Following the Money

5 ways that the Oregon State Bar protected Lori Deveny’s stolen cash

Stephanie Volin
5 min readSep 19, 2022


It should not be surprising that lawyers occasionally steal from their clients. They’re just people after all, and law school doesn’t inoculate against human weakness. What is shocking, is that in Oregon — whose courts and ethics I have long-written about — the state bar actually helped one of its licensees clean up after her decades-long crime spree. And by “clean up,” I mean in both senses of the word.

That lawyer was Lori Deveny. For 30 years, she was a respected personal injury attorney frequently serving as president of local and national bar associations. There was just one problem: For most of her career, she was also stealing her clients’ settlement checks.

She wasn’t even particularly exceptional at her theft — there are cases like hers every few years, in every part of the country.

What is exceptional is how the Oregon State Bar acted to protect Lori Deveny and her stolen cash. And they always say that you gotta follow the money.

#1 The Bar said Deveny could keep “her cut” of the stolen funds

Like all state bars, Oregon operates a fund — called the CSF — that reimburses clients victimized by dishonest attorneys. To date, 56 of Deveny’s victims have filed claims with the CSF, representing over $4 million in stolen funds.

However, in cutting checks to these victims, the Bar inexplicably decided to compensate them for only two-thirds of what Deveny stole, asserting that she had “earned” her third through her work settling their personal injury cases. Read that again:

Even though Deveny stole 100% of her clients’ money through forgery, identity theft, and fraud, the Oregon State Bar said she could keep her 33.3%.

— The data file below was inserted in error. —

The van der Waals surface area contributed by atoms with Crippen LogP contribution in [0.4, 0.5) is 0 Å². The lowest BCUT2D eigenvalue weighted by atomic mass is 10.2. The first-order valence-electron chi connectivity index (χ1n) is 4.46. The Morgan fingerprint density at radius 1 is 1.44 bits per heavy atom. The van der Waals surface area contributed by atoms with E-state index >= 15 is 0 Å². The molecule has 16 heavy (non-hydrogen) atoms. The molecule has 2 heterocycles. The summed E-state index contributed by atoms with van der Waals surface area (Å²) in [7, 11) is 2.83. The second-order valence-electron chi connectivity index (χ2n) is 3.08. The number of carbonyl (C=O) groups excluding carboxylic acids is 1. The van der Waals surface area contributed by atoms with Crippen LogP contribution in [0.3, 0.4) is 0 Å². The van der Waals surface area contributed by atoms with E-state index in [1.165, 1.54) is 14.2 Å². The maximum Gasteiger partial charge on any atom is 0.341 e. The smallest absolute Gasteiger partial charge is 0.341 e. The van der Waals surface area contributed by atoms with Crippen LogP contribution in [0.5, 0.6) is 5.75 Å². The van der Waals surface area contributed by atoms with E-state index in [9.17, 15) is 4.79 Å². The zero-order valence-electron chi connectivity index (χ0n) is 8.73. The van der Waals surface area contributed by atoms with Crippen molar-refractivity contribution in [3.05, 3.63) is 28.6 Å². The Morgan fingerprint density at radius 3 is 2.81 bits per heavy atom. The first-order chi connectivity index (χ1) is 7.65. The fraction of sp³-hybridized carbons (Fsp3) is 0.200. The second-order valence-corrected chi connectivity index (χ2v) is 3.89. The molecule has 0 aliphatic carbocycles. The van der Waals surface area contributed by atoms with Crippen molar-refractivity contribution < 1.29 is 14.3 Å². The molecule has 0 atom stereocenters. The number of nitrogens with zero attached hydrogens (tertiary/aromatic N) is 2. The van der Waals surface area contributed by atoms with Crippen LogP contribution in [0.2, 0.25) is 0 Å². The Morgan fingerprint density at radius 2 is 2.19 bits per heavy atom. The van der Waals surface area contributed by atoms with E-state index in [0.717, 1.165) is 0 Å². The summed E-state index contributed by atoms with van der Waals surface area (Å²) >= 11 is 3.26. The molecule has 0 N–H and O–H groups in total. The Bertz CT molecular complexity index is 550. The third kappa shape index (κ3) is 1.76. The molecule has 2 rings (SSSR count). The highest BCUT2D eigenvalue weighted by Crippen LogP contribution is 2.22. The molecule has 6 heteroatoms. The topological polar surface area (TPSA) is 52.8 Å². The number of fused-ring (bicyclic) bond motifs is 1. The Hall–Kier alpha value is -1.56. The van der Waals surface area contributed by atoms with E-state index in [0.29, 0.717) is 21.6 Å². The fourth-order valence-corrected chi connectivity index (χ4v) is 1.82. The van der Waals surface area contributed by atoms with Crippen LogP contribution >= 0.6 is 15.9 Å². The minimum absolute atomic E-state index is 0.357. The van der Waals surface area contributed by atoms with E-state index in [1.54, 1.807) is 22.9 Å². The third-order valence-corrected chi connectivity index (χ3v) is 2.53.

That’s unconscionable (and crazy), given that Deveny certainly settled claims for less than their actual worth, due to her insatiable need for quick cash.

The Bar regularly let Deveny “keep” her 1/3rd cut of the money she had stolen.

#2 The Bar told victims not to bother trying to sue Deveny

Deveny did not cooperate with the Bar’s investigations, nor did the Bar have access to her financials while compiling its CSF claim summaries — yet throughout those summaries, the agency repeatedly asserted (as “findings”!) that nobody should waste their time trying to sue Deveny, because she was “broke.”

The Bar alleged that Deveny “has exhausted all remaining assets;” “has no remaining assets that anyone is aware of;” “appears to be financially insolvent, so it would be pointless… to pursue a civil judgment;” and “is likely judgment proof.” The Bar also claimed that “a good faith effort… to recover the money would be useless;” and “Deveny’s attorney [stated that] Deveny has no funds.”

But did anyone actually check? Or did the Bar just take the word of a now-convicted multiple felon, and her attorney? And why is the Bar so damn adamant that Deveny is broke when she’s admitted to stealing millions?

From the Bar’s “findings” in its CSF investigation summaries.